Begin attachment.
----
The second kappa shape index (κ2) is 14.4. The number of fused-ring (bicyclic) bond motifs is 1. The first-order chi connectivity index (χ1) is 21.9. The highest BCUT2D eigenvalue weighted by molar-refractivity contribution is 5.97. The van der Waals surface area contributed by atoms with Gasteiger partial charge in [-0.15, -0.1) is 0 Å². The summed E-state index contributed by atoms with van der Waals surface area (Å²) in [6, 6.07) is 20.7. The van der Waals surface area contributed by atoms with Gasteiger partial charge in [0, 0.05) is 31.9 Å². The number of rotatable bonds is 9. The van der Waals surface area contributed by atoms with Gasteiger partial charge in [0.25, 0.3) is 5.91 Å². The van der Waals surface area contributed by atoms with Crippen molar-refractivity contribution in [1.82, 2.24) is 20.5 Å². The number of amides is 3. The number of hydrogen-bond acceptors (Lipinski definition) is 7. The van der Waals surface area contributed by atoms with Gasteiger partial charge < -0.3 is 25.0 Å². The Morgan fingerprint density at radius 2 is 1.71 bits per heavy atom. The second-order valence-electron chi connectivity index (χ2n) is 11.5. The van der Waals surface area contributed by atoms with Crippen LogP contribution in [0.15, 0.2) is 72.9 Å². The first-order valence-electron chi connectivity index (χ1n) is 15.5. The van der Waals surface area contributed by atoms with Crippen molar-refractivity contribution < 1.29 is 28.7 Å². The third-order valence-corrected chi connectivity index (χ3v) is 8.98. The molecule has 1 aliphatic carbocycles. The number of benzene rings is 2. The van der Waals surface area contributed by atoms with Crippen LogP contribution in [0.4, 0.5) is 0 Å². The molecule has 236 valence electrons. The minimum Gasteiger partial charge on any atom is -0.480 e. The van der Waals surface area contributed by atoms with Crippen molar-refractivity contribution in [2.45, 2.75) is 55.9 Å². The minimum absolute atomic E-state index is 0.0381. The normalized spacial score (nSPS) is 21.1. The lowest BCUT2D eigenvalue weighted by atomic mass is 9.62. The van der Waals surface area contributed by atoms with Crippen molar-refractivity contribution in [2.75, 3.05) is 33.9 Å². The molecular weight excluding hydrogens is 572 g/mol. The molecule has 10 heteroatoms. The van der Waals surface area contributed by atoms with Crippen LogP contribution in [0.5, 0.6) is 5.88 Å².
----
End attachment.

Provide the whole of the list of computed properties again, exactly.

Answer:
The second kappa shape index (κ2) is 14.4. The number of fused-ring (bicyclic) bond motifs is 1. The first-order chi connectivity index (χ1) is 21.9. The highest BCUT2D eigenvalue weighted by molar-refractivity contribution is 5.97. The van der Waals surface area contributed by atoms with Gasteiger partial charge in [-0.15, -0.1) is 0 Å². The summed E-state index contributed by atoms with van der Waals surface area (Å²) in [6, 6.07) is 20.7. The van der Waals surface area contributed by atoms with Gasteiger partial charge in [0, 0.05) is 31.9 Å². The number of rotatable bonds is 9. The van der Waals surface area contributed by atoms with Gasteiger partial charge in [0.25, 0.3) is 5.91 Å². The van der Waals surface area contributed by atoms with Crippen molar-refractivity contribution in [1.82, 2.24) is 20.5 Å². The number of amides is 3. The number of hydrogen-bond acceptors (Lipinski definition) is 7. The van der Waals surface area contributed by atoms with Gasteiger partial charge < -0.3 is 25.0 Å². The Morgan fingerprint density at radius 2 is 1.71 bits per heavy atom. The second-order valence-electron chi connectivity index (χ2n) is 11.5. The van der Waals surface area contributed by atoms with Crippen LogP contribution in [0.15, 0.2) is 72.9 Å². The first-order valence-electron chi connectivity index (χ1n) is 15.5. The van der Waals surface area contributed by atoms with Crippen molar-refractivity contribution < 1.29 is 28.7 Å². The third-order valence-corrected chi connectivity index (χ3v) is 8.98. The molecule has 1 aliphatic carbocycles. The number of benzene rings is 2. The van der Waals surface area contributed by atoms with Crippen LogP contribution in [0.4, 0.5) is 0 Å². The molecule has 236 valence electrons. The minimum Gasteiger partial charge on any atom is -0.480 e. The van der Waals surface area contributed by atoms with Crippen molar-refractivity contribution in [2.45, 2.75) is 55.9 Å². The minimum absolute atomic E-state index is 0.0381. The normalized spacial score (nSPS) is 21.1. The lowest BCUT2D eigenvalue weighted by atomic mass is 9.62. The van der Waals surface area contributed by atoms with Crippen molar-refractivity contribution in [2.75, 3.05) is 33.9 Å². The molecular weight excluding hydrogens is 572 g/mol. The molecule has 10 heteroatoms. The van der Waals surface area contributed by atoms with Crippen LogP contribution in [0.5, 0.6) is 5.88 Å².